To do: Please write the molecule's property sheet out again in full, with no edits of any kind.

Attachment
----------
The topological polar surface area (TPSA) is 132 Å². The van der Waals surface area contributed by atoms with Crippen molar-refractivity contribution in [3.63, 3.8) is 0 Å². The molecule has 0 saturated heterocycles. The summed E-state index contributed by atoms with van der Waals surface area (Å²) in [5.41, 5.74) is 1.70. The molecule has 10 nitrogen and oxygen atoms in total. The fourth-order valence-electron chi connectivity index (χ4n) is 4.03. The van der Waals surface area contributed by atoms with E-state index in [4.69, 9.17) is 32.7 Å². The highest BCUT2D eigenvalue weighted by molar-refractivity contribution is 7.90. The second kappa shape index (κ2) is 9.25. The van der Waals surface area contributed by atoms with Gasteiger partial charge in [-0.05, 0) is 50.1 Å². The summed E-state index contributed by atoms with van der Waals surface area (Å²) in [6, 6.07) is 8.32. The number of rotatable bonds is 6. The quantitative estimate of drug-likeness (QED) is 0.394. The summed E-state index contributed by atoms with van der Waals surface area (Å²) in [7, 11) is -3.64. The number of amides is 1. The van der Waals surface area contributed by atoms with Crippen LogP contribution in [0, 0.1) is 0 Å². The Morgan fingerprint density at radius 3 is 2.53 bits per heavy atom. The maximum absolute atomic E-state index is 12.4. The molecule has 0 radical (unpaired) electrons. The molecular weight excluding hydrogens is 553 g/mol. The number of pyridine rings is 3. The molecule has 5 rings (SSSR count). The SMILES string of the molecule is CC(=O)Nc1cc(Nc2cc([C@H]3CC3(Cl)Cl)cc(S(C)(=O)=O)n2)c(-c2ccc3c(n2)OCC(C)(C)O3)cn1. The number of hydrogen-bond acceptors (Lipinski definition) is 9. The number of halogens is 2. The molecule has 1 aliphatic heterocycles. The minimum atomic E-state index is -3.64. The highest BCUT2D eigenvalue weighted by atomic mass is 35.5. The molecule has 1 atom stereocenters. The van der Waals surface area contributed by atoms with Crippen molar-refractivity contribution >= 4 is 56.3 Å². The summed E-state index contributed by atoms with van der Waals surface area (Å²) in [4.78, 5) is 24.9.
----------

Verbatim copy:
The topological polar surface area (TPSA) is 132 Å². The van der Waals surface area contributed by atoms with Crippen molar-refractivity contribution in [3.63, 3.8) is 0 Å². The molecule has 0 saturated heterocycles. The summed E-state index contributed by atoms with van der Waals surface area (Å²) in [5.41, 5.74) is 1.70. The molecule has 10 nitrogen and oxygen atoms in total. The fourth-order valence-electron chi connectivity index (χ4n) is 4.03. The van der Waals surface area contributed by atoms with E-state index in [4.69, 9.17) is 32.7 Å². The highest BCUT2D eigenvalue weighted by molar-refractivity contribution is 7.90. The second kappa shape index (κ2) is 9.25. The van der Waals surface area contributed by atoms with Gasteiger partial charge in [-0.05, 0) is 50.1 Å². The summed E-state index contributed by atoms with van der Waals surface area (Å²) in [6, 6.07) is 8.32. The number of rotatable bonds is 6. The quantitative estimate of drug-likeness (QED) is 0.394. The summed E-state index contributed by atoms with van der Waals surface area (Å²) in [7, 11) is -3.64. The number of amides is 1. The van der Waals surface area contributed by atoms with Crippen LogP contribution in [0, 0.1) is 0 Å². The Morgan fingerprint density at radius 3 is 2.53 bits per heavy atom. The maximum absolute atomic E-state index is 12.4. The molecule has 0 radical (unpaired) electrons. The molecular weight excluding hydrogens is 553 g/mol. The number of pyridine rings is 3. The molecule has 5 rings (SSSR count). The SMILES string of the molecule is CC(=O)Nc1cc(Nc2cc([C@H]3CC3(Cl)Cl)cc(S(C)(=O)=O)n2)c(-c2ccc3c(n2)OCC(C)(C)O3)cn1. The number of hydrogen-bond acceptors (Lipinski definition) is 9. The number of halogens is 2. The molecule has 1 aliphatic heterocycles. The minimum atomic E-state index is -3.64. The highest BCUT2D eigenvalue weighted by atomic mass is 35.5. The molecule has 1 atom stereocenters. The van der Waals surface area contributed by atoms with Crippen molar-refractivity contribution >= 4 is 56.3 Å². The summed E-state index contributed by atoms with van der Waals surface area (Å²) in [4.78, 5) is 24.9.